It’s about meeting people where they are. I have done numerous talks in churches in association with the ADA. People want the information and once you have them in attendance, you can get them engaged. They are asking questions and we’re able to  speak to them in a language they understand. Do you think we also need a public health initiative to help turn around the epidemic of diabetes in the African-American community?

Brown-Riggs: I think we have organizations in place, like the Office of Minority Health. And here where I live on Long Island, we have the Suffolk County Office of Minority Health.  Maybe it is about making more people aware of these agencies through outreach efforts, but there are programs and organizations in place to help. What other education and treatment strategies have you found to be successful in this patient population?

Brown-Riggs: To understand that small gradual changes work best. This is something many providers have a hard time with as well. You have to work with the individual to find out what they are willing to do. Maybe they aren’t willing to give up their favorite food altogether—and they shouldn’t have to. Let’s say we are talking about fried chicken. Maybe they don’t want to give  up fried chicken, but they are willing to have it less often or serve it in smaller portions; these changes can make a difference.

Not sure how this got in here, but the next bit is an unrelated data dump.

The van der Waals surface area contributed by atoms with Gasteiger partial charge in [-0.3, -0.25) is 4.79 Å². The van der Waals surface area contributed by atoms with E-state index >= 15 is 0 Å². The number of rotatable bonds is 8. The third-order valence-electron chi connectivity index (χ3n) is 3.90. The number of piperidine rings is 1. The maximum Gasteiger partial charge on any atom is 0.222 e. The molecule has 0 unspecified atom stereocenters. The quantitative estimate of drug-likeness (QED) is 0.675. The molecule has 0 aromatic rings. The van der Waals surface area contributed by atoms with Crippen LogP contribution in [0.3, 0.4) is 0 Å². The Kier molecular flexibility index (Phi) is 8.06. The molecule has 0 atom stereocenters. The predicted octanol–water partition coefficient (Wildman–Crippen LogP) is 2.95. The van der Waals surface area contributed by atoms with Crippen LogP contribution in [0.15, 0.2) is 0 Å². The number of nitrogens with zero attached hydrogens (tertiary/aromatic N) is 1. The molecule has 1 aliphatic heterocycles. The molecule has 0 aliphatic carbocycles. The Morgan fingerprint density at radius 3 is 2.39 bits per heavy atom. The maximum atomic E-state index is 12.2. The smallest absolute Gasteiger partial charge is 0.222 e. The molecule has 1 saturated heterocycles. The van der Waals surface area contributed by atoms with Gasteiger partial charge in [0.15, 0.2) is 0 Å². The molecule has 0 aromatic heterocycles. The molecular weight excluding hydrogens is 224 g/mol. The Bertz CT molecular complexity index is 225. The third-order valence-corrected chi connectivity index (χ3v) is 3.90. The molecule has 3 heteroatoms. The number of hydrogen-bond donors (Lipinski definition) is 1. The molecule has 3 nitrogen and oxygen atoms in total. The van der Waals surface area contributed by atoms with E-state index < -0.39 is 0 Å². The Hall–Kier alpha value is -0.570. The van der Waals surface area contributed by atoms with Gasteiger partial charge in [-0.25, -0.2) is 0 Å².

We cannot dictate change to them; we need to negotiate. I tell my patients all the time I’m a facilitator of change. I cannot make you change. It goes back to good counseling skills and I think that is one of the strategies that will make a difference in the African American community and diabetes. 
For those interested in finding out more about Brown-Riggs practice, readers can click here. For those who are going to be attending the Academy of Nutrition and Dietetics conference in Philadelphia, Brown-Riggs will be speaking about how when immigrants transition to eating the traditional southern foods they increase their risks just like African-Americans who were born and lived in the U.S.